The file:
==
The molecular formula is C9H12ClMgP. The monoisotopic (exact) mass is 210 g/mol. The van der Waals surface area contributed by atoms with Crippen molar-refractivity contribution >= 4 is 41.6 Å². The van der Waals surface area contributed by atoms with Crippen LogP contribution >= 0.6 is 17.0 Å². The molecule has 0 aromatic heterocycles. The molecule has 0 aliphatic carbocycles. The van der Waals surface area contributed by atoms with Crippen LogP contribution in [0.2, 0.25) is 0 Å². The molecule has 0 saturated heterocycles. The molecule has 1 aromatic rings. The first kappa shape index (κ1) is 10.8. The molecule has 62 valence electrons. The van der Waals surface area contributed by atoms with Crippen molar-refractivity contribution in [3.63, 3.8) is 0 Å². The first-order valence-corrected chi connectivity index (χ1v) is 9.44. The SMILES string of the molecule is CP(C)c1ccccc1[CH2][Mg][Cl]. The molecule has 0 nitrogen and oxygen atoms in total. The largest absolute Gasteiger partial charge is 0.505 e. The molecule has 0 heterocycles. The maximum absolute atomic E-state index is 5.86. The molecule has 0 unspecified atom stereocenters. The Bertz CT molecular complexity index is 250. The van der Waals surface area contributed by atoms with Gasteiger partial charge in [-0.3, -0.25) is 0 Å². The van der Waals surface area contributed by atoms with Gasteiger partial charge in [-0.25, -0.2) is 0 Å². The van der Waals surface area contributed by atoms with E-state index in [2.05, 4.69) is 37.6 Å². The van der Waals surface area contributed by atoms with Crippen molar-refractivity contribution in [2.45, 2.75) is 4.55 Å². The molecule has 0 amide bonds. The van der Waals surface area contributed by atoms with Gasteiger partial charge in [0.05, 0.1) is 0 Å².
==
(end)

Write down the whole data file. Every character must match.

The molecular formula is C9H12ClMgP. The monoisotopic (exact) mass is 210 g/mol. The van der Waals surface area contributed by atoms with Crippen molar-refractivity contribution >= 4 is 41.6 Å². The van der Waals surface area contributed by atoms with Crippen LogP contribution >= 0.6 is 17.0 Å². The molecule has 0 aromatic heterocycles. The molecule has 0 aliphatic carbocycles. The van der Waals surface area contributed by atoms with Crippen LogP contribution in [0.2, 0.25) is 0 Å². The molecule has 0 saturated heterocycles. The molecule has 1 aromatic rings. The first kappa shape index (κ1) is 10.8. The molecule has 62 valence electrons. The van der Waals surface area contributed by atoms with Crippen molar-refractivity contribution in [3.63, 3.8) is 0 Å². The first-order valence-corrected chi connectivity index (χ1v) is 9.44. The SMILES string of the molecule is CP(C)c1ccccc1[CH2][Mg][Cl]. The molecule has 0 nitrogen and oxygen atoms in total. The largest absolute Gasteiger partial charge is 0.505 e. The molecule has 0 heterocycles. The maximum absolute atomic E-state index is 5.86. The molecule has 0 unspecified atom stereocenters. The Bertz CT molecular complexity index is 250. The van der Waals surface area contributed by atoms with Gasteiger partial charge in [-0.3, -0.25) is 0 Å². The van der Waals surface area contributed by atoms with Gasteiger partial charge in [-0.25, -0.2) is 0 Å². The van der Waals surface area contributed by atoms with E-state index in [2.05, 4.69) is 37.6 Å². The van der Waals surface area contributed by atoms with Crippen molar-refractivity contribution in [2.45, 2.75) is 4.55 Å². The molecule has 0 amide bonds. The van der Waals surface area contributed by atoms with Gasteiger partial charge in [0.05, 0.1) is 0 Å².